I use NDSolve quite a lot and have noticed that setting values for AccuracyGoal and PrecisionGoal can greatly affect the solution outcome, and can also greatly increase the calculation time required to produce a solution. As such, I have a few questions:

  1. If, for example, I set AccuracyGoal -> 18 and PrecisionGoal -> 10, will this essentially make AccuracyGoal -> 10 due to the limitation in possible decimal places available from the PrecisionGoal setting? Would there be a point in having different values of AccuracyGoal and PrecisionGoal or is it best to set them to the same value?

  2. Where does WorkingPrecision fit into the picture? What I usually do is just set AccuracyGoal and PrecisionGoal as high as possible without making the calculation time "unbearably" slow. When I try and use WorkingPrecision I always get and error saying "The precision of the differential equation ... is less than WorkingPrecision ...", so tend to ignore its use.

  3. If computation time is not an issue, what would be the best way to set AccuracyGoal and PrecisionGoal? Would they be set in such a way that you settle on a value once the NDSolve output solutions from various test values of AccuracyGoal and PrecisionGoal start to converge?

  4. I've noticed that when using NMinimize on the output InterpolatingFunction of an NDSolve solution, setting values for AccuracyGoal and PrecisionGoal in NMinimize doesn't seem to have an effect on the minimized value attained, and only seems to depend of what your AccuracyGoal and PrecisionGoal values were in NDSolve (although using low values of AG and PG in NMinimize does make a large difference). Is it pointless to set values for AccuracyGoal and PrecisionGoal when using NMinimize?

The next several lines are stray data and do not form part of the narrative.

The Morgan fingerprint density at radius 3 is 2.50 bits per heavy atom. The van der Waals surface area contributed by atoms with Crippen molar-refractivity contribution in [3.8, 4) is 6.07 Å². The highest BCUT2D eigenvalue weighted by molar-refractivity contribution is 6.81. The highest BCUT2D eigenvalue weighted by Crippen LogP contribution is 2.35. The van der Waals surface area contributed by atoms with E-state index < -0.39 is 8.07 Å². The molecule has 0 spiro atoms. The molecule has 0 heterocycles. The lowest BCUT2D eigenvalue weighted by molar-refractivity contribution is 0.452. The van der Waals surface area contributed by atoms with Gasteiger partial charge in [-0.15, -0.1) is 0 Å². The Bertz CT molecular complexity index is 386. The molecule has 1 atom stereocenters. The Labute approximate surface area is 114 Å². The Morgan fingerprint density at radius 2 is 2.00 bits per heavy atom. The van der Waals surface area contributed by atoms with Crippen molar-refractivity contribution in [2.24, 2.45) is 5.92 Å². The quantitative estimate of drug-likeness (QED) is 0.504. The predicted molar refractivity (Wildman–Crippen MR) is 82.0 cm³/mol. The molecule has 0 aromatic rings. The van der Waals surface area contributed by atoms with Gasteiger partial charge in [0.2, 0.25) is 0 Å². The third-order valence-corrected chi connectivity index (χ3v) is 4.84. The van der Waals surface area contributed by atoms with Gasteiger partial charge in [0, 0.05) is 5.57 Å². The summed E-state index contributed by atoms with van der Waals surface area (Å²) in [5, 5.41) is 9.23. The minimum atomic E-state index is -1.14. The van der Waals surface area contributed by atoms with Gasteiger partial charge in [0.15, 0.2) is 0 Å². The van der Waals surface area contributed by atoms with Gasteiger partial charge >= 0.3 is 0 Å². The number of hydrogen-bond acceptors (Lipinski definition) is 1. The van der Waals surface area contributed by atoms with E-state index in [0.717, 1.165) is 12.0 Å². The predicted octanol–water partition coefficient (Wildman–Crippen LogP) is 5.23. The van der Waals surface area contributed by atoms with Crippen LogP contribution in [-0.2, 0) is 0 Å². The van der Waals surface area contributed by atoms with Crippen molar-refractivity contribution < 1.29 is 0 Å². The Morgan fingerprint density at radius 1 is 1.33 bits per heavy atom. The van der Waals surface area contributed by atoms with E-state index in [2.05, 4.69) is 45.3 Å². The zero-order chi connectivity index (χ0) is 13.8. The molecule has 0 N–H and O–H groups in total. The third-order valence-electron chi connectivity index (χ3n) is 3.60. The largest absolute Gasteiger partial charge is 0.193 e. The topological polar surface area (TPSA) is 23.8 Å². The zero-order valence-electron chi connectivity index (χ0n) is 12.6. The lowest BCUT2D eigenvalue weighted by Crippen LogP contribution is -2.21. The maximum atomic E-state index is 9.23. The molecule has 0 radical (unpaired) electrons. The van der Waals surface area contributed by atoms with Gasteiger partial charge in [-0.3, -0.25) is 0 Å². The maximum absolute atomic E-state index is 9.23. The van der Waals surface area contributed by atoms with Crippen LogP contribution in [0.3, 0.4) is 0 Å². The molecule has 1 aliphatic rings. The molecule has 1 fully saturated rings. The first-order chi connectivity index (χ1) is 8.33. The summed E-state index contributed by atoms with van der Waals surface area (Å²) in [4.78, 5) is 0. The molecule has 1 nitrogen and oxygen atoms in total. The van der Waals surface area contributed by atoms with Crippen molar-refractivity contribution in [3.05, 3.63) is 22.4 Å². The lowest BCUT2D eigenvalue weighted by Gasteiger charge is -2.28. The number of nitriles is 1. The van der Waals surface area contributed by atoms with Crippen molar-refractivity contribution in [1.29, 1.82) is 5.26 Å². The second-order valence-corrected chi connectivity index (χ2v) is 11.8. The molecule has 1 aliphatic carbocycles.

5. And finally, I know this is a very broad question and most likely has many different ways of attacking the problem based on what you are doing, but are there any tricks or tips that may speed up NDSolve and NMinimize calculations without affecting accuracy too much? This is what I'm struggling with most at the moment.


  1. Is there a way to see how much error has accumulated in your NDSolve output in order to see if you need to up the accuracy and/or precision settings? I see that Mathematica uses "Numerical Precision Tracking" (http://www.ordinate.de/wolfram/TechGuide/EN/technology/offlineguide/precisiontracking.html), could this somehow be used to show error accumulation?
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    $\begingroup$ 1. and 2. can be answered by a close reading of the Advanced Documentation for NDSolve[]. $\endgroup$ Jul 12, 2015 at 9:18
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    $\begingroup$ 3. I'd go with setting AccuracyGoal to Infinity, and tweak PrecisionGoal and WorkingPrecision as needed, with the latter setting being set slightly higher than the former. $\endgroup$ Jul 12, 2015 at 9:20
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    $\begingroup$ 4. It's the same story with N[2., 25]: you can't ask for precision/accuracy higher than what your data has. $\endgroup$ Jul 12, 2015 at 9:21
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    $\begingroup$ 5. The obvious tips: don't use a nonstiff method on a stiff problem, and if you have known constraints or good guesses for the optima, use them! $\endgroup$ Jul 12, 2015 at 9:22
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    $\begingroup$ To 5.: Numerical methods do a lot of objective function evaluations, so it would be wise to speed up the computation time for evaluating the objective function. You might want to consider compiling it. $\endgroup$
    – Wizard
    Jul 12, 2015 at 14:12


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